Congressman Steve King (R-IA) and Iowa Gov. Terry Branstad are pushing for a congressional probe into what many in the meat industry are calling a “smear campaign” against Lean Finely Textured Beef (LFTB), a formerly obscure component commonly used in ground beef now known to the public as “pink slime.”
King has asked Frank Lucas (R-OK), chairman of the House Agriculture Committee to host a hearing that would bring in witnesses to testify on the media firestorm and consumer backlash over the product, which has led to three plant suspensions and sidelined 650 workers in Texas, Kansas, and Iowa — including some 200 workers in King’s district.
“Witnesses would be under oath and they’re of course obligated by law to tell the truth, those who have been the ones who have perpetrated this smear campaign against one of the stellar companies in the country,” King recently told an Iowa radio station. “I think they’ll have an obligation then to explain themselves why they could not base their allegations on facts and what they’ve done to damage an industry.”
The congressman said he believes the campaign is also an “assault” on meat. “I’d like to look at that further,” he said. “Right now, I’m focused on helping BPI get their brand back and their market share back.”
Tamara Hinton, communications director for the ag committee, told Food Safety News that, though they are monitoring the issue “closely,” a hearing has not been scheduled.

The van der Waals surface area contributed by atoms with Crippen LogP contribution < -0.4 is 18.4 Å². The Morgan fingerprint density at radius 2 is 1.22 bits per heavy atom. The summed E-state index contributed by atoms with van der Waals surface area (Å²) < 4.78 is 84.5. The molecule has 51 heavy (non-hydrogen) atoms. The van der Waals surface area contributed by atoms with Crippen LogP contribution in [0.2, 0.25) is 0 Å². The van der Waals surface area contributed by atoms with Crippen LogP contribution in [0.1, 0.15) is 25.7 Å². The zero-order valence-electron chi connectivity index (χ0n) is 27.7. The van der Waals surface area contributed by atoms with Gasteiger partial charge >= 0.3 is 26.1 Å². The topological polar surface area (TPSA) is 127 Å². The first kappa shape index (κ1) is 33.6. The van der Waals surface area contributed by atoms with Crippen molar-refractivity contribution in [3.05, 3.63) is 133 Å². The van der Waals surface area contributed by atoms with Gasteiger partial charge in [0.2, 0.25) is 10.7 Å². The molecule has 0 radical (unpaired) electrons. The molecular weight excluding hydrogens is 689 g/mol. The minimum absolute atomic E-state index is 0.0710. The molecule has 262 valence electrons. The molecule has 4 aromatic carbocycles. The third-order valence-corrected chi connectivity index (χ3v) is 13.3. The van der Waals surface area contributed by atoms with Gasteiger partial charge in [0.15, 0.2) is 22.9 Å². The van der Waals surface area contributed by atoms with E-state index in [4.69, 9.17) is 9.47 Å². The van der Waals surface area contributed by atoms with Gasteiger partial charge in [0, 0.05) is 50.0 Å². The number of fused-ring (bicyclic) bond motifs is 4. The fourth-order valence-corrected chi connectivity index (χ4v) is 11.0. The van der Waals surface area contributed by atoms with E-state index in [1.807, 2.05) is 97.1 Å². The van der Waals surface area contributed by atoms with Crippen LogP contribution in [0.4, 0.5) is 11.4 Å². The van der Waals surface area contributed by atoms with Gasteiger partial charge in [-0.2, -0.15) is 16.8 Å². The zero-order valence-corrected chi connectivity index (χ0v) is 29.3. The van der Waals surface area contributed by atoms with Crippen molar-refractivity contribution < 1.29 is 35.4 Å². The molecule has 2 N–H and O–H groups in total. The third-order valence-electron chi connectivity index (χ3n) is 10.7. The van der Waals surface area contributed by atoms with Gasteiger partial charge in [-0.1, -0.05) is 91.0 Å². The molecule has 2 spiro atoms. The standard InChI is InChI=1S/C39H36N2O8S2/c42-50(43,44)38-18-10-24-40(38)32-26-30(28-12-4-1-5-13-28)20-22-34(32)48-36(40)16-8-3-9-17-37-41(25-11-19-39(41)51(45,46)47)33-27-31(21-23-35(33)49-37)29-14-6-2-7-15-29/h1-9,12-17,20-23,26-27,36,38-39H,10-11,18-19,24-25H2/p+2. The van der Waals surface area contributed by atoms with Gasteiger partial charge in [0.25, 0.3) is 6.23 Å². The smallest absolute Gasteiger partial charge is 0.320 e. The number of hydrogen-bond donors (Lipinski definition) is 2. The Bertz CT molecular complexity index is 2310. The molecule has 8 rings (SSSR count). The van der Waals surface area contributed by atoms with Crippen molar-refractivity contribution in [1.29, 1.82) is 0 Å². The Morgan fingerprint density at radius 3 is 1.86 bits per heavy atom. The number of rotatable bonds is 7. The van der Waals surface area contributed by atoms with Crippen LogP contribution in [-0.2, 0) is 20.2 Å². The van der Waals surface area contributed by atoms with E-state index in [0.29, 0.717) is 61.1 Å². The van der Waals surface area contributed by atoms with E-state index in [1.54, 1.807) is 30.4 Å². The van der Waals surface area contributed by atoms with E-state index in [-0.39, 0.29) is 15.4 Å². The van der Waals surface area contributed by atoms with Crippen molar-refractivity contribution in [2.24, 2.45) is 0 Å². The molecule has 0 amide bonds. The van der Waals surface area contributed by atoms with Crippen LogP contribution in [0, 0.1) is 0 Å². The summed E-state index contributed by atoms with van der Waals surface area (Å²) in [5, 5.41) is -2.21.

King said he was not considering legislation or any type of “punishment” to address the issue, but is focused on getting the truth out. “Once we get the truth out, then we might look at what we might provide for solutions.”
Beef Products Inc., the nation’s largest producer of LFTB, recently suspended operations at its plant in Waterloo, IA and the news immediately put Iowa politicians, on both sides of the aisle, into damage control mode.
Last week, Gov.Terry Branstad pulled together a high-profile media event on short notice featuring governors Rick Perry of Texas and Sam Brownback of Kansas, as well as lieutenant governors from Nebraska and South Dakota and the Under Secretary for Food Safety Elisabeth Hagen.
Branstad has also written to all governors and lieutenant governors asking for support and on several occasions called for a congressional investigation into the “slurs” and “lies” coming from LFTB critics.
Even amid a heated campaign between candidate Christie Vilsack (the wife of Agriculture Secretary Tom Vilsack) and King, the two participated in a joint event last week to show their support for BPI.
According to state campaign finance filings, BPI president and CEO Eldon Roth contributed $152,000 to Gov. Brandstad’s 2010 reelection campaign and according to the Des Moines Register the company is tied to more than half a million in donations to Iowa Republicans over the last decade.
The story has been updated with campaign finance data.